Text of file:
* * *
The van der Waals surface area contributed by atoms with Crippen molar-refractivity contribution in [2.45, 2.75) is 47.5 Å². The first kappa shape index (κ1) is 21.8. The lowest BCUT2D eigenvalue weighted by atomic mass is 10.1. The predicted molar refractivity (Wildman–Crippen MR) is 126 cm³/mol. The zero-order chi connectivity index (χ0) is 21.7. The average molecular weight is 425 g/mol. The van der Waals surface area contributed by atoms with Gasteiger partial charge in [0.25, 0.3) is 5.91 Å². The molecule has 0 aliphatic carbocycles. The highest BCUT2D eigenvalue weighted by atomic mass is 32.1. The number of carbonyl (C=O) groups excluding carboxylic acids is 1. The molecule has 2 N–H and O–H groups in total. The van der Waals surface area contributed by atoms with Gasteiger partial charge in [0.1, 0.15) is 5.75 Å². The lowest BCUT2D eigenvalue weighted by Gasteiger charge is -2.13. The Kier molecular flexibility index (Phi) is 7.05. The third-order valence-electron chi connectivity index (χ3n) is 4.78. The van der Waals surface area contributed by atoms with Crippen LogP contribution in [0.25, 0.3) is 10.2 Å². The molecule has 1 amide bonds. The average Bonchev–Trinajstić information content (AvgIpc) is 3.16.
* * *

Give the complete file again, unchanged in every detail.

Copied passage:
The van der Waals surface area contributed by atoms with Crippen molar-refractivity contribution in [2.45, 2.75) is 47.5 Å². The first kappa shape index (κ1) is 21.8. The lowest BCUT2D eigenvalue weighted by atomic mass is 10.1. The predicted molar refractivity (Wildman–Crippen MR) is 126 cm³/mol. The zero-order chi connectivity index (χ0) is 21.7. The average molecular weight is 425 g/mol. The van der Waals surface area contributed by atoms with Gasteiger partial charge in [0.25, 0.3) is 5.91 Å². The molecule has 0 aliphatic carbocycles. The highest BCUT2D eigenvalue weighted by atomic mass is 32.1. The number of carbonyl (C=O) groups excluding carboxylic acids is 1. The molecule has 2 N–H and O–H groups in total. The van der Waals surface area contributed by atoms with Gasteiger partial charge in [0.1, 0.15) is 5.75 Å². The lowest BCUT2D eigenvalue weighted by Gasteiger charge is -2.13. The Kier molecular flexibility index (Phi) is 7.05. The third-order valence-electron chi connectivity index (χ3n) is 4.78. The van der Waals surface area contributed by atoms with Crippen LogP contribution in [0.25, 0.3) is 10.2 Å². The molecule has 1 amide bonds. The average Bonchev–Trinajstić information content (AvgIpc) is 3.16.